To get a stretchy ribbed look, do a front post DC around the first DC of Round Two, then a back post DC around the next DC, and alternate back and forth like that completely around, row after row, always doing a front post DC around a previous front post DC and a back post DC around a back post DC. For Bryan, I did two front post DCs and then one back post DC, which is what you see in the pictures. I just kept going and going until I got a tube long enough to tie off at the top and fit his head with a bit of space, which is how the Jayne Hat was worked. 

I did 12 rows of orange yarn and then 22 rows of yellow. When I finished, I left a very long tail, threaded it onto my yarn needle, and then wove it back and forth through the top stitches of my last row, and then pulled it tight to close the top. Don't worry if there is a small gap - that gets closed with the poof ball.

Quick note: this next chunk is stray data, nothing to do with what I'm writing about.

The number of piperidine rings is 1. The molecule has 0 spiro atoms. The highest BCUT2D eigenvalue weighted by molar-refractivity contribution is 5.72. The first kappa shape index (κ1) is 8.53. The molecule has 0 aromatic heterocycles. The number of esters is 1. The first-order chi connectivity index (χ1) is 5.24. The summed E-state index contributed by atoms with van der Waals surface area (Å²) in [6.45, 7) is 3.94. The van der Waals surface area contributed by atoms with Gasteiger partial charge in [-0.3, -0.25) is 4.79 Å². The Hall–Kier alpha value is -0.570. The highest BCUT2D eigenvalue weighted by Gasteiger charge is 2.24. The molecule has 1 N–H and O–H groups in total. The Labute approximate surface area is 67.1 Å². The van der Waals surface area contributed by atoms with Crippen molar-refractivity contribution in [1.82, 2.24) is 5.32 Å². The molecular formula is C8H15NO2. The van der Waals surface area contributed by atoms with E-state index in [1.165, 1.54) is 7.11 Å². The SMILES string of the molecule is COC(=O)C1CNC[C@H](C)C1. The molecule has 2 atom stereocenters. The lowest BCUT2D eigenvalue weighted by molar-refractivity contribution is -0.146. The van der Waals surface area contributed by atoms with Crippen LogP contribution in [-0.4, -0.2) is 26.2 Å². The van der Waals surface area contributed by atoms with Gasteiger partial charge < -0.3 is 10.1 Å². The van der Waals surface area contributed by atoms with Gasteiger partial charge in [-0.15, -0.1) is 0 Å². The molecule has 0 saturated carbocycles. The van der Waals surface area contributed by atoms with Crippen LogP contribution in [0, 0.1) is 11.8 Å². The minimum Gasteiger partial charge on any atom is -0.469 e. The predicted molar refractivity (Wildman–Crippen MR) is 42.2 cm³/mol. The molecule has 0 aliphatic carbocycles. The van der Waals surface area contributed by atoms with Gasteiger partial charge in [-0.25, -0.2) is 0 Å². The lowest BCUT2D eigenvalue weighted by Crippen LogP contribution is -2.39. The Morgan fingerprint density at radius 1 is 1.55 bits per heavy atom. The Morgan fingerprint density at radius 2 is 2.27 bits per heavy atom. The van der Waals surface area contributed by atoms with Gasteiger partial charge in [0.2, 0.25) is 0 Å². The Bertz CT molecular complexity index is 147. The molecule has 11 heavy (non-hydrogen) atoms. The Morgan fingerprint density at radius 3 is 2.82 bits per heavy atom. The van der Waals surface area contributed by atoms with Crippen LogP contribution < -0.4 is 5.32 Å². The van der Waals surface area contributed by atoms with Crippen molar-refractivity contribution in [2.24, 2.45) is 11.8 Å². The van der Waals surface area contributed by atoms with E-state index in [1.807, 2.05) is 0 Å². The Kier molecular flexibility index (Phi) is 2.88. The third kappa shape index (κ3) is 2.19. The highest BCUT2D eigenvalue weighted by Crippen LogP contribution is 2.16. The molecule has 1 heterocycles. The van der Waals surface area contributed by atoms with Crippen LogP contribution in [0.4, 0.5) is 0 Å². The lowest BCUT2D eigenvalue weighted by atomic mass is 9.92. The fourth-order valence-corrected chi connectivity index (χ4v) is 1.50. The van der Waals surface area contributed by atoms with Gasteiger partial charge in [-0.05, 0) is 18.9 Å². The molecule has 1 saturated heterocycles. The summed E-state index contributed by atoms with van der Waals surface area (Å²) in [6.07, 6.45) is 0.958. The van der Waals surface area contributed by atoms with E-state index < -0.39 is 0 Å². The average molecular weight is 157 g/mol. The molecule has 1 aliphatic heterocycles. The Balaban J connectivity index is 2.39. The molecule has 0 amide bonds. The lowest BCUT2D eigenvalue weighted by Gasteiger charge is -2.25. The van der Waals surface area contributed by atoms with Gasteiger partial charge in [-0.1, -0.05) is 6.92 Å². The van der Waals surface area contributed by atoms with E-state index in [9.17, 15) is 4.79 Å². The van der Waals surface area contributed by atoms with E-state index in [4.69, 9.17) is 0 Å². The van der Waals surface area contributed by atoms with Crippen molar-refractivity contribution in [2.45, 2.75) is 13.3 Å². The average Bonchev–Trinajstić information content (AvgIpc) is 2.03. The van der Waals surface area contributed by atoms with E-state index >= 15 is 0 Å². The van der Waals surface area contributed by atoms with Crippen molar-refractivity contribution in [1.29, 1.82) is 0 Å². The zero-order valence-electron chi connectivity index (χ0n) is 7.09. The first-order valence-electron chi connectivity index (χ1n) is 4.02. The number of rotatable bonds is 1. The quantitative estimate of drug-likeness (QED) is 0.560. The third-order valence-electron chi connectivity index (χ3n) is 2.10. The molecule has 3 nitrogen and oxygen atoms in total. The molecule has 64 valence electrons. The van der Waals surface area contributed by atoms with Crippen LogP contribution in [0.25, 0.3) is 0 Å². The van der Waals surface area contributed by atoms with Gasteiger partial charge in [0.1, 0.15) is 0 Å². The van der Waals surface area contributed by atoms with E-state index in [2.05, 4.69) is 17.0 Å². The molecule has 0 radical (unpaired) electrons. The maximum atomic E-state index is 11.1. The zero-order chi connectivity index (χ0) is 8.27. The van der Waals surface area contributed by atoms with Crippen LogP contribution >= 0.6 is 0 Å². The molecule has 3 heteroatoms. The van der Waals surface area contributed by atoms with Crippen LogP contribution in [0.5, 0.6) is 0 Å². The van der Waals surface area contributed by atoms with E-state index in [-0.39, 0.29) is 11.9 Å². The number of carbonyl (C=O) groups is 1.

Yarn Pom Pom:
Follow THIS tutorial, only use more fingers and wrap all 3 colors of yarn around your hand many more times for a large poof. Sew it with yarn and a yarn needle to the top opening of the hat.

Ear Flaps:
Using red yarn, make a chain 1/4 the circumference of your hat. For example, since mine was 84 stitches, I chained 21. Then, add one, and DC back into the second chain from your hook and all others across so that you have 21 DCs. Or, if you prefer, chain 2 more and these last 3 chains will act as your first DC. DC in the 4th chain and in all the others across - 21 stitches total. Or, however many stitches equals 1/4 of your hat's measurement.